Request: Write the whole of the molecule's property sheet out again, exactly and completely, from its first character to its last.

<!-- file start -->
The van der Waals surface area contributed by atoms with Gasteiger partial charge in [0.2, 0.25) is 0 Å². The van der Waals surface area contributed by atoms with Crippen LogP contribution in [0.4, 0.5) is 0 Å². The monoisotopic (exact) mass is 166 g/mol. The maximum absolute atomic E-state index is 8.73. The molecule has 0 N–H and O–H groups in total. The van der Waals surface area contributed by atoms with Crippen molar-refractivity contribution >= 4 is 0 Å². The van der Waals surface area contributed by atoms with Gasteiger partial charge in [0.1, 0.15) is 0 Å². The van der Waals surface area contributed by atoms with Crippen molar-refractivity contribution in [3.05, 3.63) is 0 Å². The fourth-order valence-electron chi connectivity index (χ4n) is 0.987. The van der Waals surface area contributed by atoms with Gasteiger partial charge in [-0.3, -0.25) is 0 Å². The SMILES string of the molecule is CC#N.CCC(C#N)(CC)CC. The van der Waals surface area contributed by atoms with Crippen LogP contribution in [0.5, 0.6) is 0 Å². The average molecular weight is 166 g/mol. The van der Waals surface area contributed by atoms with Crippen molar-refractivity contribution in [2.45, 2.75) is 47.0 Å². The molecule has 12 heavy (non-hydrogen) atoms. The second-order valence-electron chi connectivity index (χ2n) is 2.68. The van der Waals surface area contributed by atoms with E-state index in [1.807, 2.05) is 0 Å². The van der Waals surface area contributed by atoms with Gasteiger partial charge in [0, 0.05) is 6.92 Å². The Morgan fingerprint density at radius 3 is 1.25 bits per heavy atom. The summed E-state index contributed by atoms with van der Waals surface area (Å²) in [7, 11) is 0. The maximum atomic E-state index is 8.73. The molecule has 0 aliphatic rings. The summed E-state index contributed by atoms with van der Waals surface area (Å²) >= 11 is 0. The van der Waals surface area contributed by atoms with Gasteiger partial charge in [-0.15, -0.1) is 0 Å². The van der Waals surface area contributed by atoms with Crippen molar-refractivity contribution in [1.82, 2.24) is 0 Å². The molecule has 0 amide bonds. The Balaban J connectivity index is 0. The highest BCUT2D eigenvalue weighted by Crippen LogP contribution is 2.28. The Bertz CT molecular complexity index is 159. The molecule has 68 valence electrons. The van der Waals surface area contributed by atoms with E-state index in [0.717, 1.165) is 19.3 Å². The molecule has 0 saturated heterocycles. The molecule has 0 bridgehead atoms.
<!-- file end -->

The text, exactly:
The van der Waals surface area contributed by atoms with Gasteiger partial charge in [0.2, 0.25) is 0 Å². The van der Waals surface area contributed by atoms with Crippen LogP contribution in [0.4, 0.5) is 0 Å². The monoisotopic (exact) mass is 166 g/mol. The maximum absolute atomic E-state index is 8.73. The molecule has 0 N–H and O–H groups in total. The van der Waals surface area contributed by atoms with Crippen molar-refractivity contribution >= 4 is 0 Å². The van der Waals surface area contributed by atoms with Gasteiger partial charge in [0.1, 0.15) is 0 Å². The van der Waals surface area contributed by atoms with Crippen molar-refractivity contribution in [3.05, 3.63) is 0 Å². The fourth-order valence-electron chi connectivity index (χ4n) is 0.987. The van der Waals surface area contributed by atoms with Gasteiger partial charge in [-0.3, -0.25) is 0 Å². The SMILES string of the molecule is CC#N.CCC(C#N)(CC)CC. The van der Waals surface area contributed by atoms with Crippen LogP contribution in [0.5, 0.6) is 0 Å². The average molecular weight is 166 g/mol. The van der Waals surface area contributed by atoms with Crippen molar-refractivity contribution in [2.45, 2.75) is 47.0 Å². The molecule has 12 heavy (non-hydrogen) atoms. The second-order valence-electron chi connectivity index (χ2n) is 2.68. The van der Waals surface area contributed by atoms with E-state index in [1.807, 2.05) is 0 Å². The van der Waals surface area contributed by atoms with Gasteiger partial charge in [0, 0.05) is 6.92 Å². The Morgan fingerprint density at radius 3 is 1.25 bits per heavy atom. The summed E-state index contributed by atoms with van der Waals surface area (Å²) in [7, 11) is 0. The maximum atomic E-state index is 8.73. The molecule has 0 aliphatic rings. The summed E-state index contributed by atoms with van der Waals surface area (Å²) >= 11 is 0. The van der Waals surface area contributed by atoms with Gasteiger partial charge in [-0.15, -0.1) is 0 Å². The van der Waals surface area contributed by atoms with Crippen molar-refractivity contribution in [1.82, 2.24) is 0 Å². The molecule has 0 amide bonds. The Balaban J connectivity index is 0. The highest BCUT2D eigenvalue weighted by Crippen LogP contribution is 2.28. The Bertz CT molecular complexity index is 159. The molecule has 68 valence electrons. The van der Waals surface area contributed by atoms with E-state index in [0.717, 1.165) is 19.3 Å². The molecule has 0 saturated heterocycles. The molecule has 0 bridgehead atoms.